Breakfast with a “Garbage Bin”
On a bright March morning as wildlife photographer Oriol Alamany tucked into breakfast on the island of Socotra, an Egyptian vulture landed on a nearby rock. Caught without proper equipment, Alamany crawled across the ground to photograph the bird from below at close range with a small camera he kept in his pocket. The vulture stood its ground. The species, Neophron percnopterus, is known for its tolerance of people and its abundance on this exceptionally biodiverse island, a mountainous flake of Yemen at the mouth of the Gulf of Aden that has been called the Galápagos of the Indian Ocean. Egyptian vultures line walls and dumps around the towns of Hadiboh and Qalansiya; they alert shepherds to births and deaths among their flocks; they congregate around wedding celebrations and picnics and, as Alamany discovered, are more than happy to join a traveler in his repast.
The birds’ appetite for rich human cast-offs isn’t the only sign of their intelligence. They’re also one of the few bird species that have been observed using tools, dropping rocks on eggs belonging to other large birds in an effort to score a tasty, fresh meal. The specific targets of these assaults—the eggs of ostriches, pelicans, and flamingoes among them—depends on the location within the vultures’ considerable range, which stretches across three continents. Egyptian vultures also gather wool by winding it with sticks to fluff up their reeking nests, which may include fish bones, animal skins, and human feces among their branchy tangle.
Poop isn’t just structural; it’s culinary, too. The birds’ coprophagia may help give their naked faces their striking yellow color. Some consider the Egyptian vulture to be the most beautiful among vulture species because of this and their striking plumage. Their wings are mostly white, bordered with long, sleek feathers of jet black. And the plumage on their heads, necks, backs, and breasts are stained gold to orange by the iron found in the red soils of the arid habitats they favor. On Socotra, in particular, the vultures are flame bright.
That Egyptian vultures are so ubiquitous on the island, numbering 1,900 or 2,560, depending on the source consulted, is a bright spot in an otherwise grim conservation story. The International Union for Conservation of Nature declared the species globally endangered in 2007, due largely to a sudden decline in India, where the birds have been poisoned by livestock carcasses laced with the veterinary anti-inflammatory drug diclofenac. Longer-term declines have also taken their toll in Europe, due to waste control and intentional poisoning, and Africa, due to a loss of large wild ungulates, among a slew of other factors.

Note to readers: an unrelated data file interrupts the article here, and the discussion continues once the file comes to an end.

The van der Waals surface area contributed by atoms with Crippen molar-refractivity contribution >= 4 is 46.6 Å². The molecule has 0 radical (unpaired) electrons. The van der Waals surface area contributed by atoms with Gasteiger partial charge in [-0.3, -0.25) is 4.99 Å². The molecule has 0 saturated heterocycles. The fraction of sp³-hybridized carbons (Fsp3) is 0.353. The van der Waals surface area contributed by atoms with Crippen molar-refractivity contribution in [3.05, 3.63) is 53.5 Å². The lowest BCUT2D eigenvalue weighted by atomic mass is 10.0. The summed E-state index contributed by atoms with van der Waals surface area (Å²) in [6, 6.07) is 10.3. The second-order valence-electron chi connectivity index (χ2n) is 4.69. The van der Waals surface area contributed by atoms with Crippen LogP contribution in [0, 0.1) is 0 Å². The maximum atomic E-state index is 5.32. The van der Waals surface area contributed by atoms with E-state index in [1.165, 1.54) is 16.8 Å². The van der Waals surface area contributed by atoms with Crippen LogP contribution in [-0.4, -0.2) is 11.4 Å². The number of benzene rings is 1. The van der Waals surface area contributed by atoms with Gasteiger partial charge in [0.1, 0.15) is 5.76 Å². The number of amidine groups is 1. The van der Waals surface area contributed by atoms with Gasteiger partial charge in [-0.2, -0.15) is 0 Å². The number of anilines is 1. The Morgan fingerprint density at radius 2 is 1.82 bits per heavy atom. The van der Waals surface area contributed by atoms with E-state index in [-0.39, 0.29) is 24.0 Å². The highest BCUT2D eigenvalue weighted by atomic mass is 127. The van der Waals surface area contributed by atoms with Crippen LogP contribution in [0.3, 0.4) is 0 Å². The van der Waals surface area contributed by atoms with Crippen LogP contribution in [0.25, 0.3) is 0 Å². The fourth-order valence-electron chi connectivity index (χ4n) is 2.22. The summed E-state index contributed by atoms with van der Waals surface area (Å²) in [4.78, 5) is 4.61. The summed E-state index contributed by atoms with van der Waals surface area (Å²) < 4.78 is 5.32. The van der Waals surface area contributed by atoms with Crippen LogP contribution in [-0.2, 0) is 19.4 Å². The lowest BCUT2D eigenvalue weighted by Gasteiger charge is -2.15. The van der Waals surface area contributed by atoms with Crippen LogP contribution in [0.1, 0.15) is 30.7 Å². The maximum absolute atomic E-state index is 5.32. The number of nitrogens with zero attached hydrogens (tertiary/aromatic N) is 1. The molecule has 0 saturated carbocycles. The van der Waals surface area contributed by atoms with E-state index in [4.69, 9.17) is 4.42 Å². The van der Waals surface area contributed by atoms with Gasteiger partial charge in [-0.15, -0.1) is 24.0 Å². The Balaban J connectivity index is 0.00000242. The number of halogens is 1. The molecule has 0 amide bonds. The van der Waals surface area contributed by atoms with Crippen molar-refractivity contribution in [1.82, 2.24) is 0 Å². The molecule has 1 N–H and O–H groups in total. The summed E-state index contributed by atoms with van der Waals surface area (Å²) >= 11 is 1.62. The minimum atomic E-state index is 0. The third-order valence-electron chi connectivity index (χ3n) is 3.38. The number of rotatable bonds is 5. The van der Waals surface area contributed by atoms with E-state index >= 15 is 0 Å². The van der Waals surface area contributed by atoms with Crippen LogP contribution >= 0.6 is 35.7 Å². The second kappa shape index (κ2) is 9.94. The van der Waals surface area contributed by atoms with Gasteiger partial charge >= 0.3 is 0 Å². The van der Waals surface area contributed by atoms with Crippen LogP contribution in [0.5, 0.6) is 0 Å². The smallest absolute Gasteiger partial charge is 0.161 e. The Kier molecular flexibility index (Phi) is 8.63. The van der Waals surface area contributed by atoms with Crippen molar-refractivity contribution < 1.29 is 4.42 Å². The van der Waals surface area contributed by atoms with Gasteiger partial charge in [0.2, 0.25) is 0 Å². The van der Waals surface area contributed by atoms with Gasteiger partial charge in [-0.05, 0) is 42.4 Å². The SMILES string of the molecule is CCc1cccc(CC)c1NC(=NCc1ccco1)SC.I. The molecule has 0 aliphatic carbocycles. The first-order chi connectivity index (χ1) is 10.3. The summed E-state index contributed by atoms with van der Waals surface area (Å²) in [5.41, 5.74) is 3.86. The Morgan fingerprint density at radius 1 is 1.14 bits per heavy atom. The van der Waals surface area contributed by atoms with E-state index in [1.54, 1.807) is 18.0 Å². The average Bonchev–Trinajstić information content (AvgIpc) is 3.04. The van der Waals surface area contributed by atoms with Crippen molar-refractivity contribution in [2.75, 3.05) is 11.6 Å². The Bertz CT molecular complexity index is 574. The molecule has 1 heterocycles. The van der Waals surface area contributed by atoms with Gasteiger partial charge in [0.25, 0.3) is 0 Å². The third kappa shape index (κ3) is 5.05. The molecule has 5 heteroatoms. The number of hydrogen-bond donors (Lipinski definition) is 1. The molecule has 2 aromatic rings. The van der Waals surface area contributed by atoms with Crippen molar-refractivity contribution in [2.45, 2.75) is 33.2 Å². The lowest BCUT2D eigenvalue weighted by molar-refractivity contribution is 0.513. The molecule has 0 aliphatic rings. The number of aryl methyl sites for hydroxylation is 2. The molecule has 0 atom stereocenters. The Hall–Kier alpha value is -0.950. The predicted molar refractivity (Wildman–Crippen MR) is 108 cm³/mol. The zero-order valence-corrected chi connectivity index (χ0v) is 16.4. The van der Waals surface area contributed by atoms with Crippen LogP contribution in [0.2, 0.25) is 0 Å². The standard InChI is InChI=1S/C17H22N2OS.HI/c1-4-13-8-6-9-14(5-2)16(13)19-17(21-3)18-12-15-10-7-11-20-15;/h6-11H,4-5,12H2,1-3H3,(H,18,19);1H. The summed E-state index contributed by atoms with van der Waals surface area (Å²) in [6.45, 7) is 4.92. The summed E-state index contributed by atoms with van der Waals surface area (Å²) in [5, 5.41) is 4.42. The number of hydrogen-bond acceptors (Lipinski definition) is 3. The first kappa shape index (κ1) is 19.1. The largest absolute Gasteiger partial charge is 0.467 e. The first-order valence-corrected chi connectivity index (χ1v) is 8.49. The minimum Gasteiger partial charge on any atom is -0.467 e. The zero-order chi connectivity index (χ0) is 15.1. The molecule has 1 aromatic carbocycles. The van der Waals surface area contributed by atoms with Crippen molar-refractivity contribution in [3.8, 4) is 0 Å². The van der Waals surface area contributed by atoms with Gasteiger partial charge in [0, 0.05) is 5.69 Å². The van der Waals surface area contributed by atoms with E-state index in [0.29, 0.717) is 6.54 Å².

Researchers RF Porter and Ahmed Saeed Suleiman suggest that Socotra’s anomalously healthy population may have benefited from a lack of feral dogs and pesticides in local farming, and the absence of diclofenac on the island, as well as abundant caves and sheltered ledges among the cliffs, rock outcrops, and mountains for nesting. Perhaps most important, according to a study published in 2013 by biologist Laura Gangoso and colleagues, is that a reciprocal relationship still exists between people and vultures here, helping make the population one of the densest in the world. Their abundance on the island probably first arose from settlers’ introduction of large livestock some 3,000 years ago, and even now, the birds play an outsized role in local waste disposal, eliminating between 16.6 and 22.4 percent of decaying organic waste produced on the island each year, from carcasses to feces. The Socotri teach their children to respect the birds, tell stories and jokes in which they feature, and refer to them lovingly as soeydu—literally, “garbage bin.”
Socotra Island, Yemen
Oriol Alamany is a nature, conservation, and travel photographer from Spain, with a degree in Graphic Design. His photography mainly focuses on endangered species, such as the snow leopard, the Pyrenean brown bear, or the Balearic shearwater. He also covers the wider natural world and cultural heritage of remote areas of the planet. He is the author of numerous books and his work has been published in National Geographic-Spain, BBC Wildlife, Terre Sauvage, and many more publications.
Sarah Gilman is a writer, illustrator, and editor who covers the environment, science, and place from rural Washington state. She's also a contributing editor at Hakai Magazine. Her work has appeared in The Atlantic, Audubon, Smithsonian, High Country News, National Geographic, and others.